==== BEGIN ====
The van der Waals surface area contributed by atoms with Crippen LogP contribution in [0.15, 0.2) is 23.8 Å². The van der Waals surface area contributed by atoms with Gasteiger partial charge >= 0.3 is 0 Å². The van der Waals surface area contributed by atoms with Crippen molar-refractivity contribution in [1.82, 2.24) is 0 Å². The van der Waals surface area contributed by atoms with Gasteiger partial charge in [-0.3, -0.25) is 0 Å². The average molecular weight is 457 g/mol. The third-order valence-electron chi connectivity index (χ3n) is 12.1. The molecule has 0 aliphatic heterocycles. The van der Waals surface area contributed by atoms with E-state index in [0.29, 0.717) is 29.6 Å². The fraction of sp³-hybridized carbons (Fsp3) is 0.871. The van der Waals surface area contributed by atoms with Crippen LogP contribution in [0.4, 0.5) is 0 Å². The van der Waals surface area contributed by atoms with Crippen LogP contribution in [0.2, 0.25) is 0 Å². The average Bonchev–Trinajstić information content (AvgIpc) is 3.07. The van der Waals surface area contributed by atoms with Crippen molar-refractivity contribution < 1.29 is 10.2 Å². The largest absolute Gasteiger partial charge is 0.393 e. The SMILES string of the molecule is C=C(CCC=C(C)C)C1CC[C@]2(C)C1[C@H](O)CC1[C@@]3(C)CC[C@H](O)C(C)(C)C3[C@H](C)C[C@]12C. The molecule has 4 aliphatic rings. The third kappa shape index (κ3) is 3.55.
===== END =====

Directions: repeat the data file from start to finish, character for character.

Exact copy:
The van der Waals surface area contributed by atoms with Crippen LogP contribution in [0.15, 0.2) is 23.8 Å². The van der Waals surface area contributed by atoms with Gasteiger partial charge >= 0.3 is 0 Å². The van der Waals surface area contributed by atoms with Crippen molar-refractivity contribution in [1.82, 2.24) is 0 Å². The van der Waals surface area contributed by atoms with Gasteiger partial charge in [-0.3, -0.25) is 0 Å². The average molecular weight is 457 g/mol. The third-order valence-electron chi connectivity index (χ3n) is 12.1. The molecule has 0 aliphatic heterocycles. The van der Waals surface area contributed by atoms with E-state index in [0.29, 0.717) is 29.6 Å². The fraction of sp³-hybridized carbons (Fsp3) is 0.871. The van der Waals surface area contributed by atoms with Crippen LogP contribution in [0.4, 0.5) is 0 Å². The van der Waals surface area contributed by atoms with Crippen LogP contribution in [0.2, 0.25) is 0 Å². The average Bonchev–Trinajstić information content (AvgIpc) is 3.07. The van der Waals surface area contributed by atoms with Crippen molar-refractivity contribution < 1.29 is 10.2 Å². The largest absolute Gasteiger partial charge is 0.393 e. The SMILES string of the molecule is C=C(CCC=C(C)C)C1CC[C@]2(C)C1[C@H](O)CC1[C@@]3(C)CC[C@H](O)C(C)(C)C3[C@H](C)C[C@]12C. The molecule has 4 aliphatic rings. The third kappa shape index (κ3) is 3.55.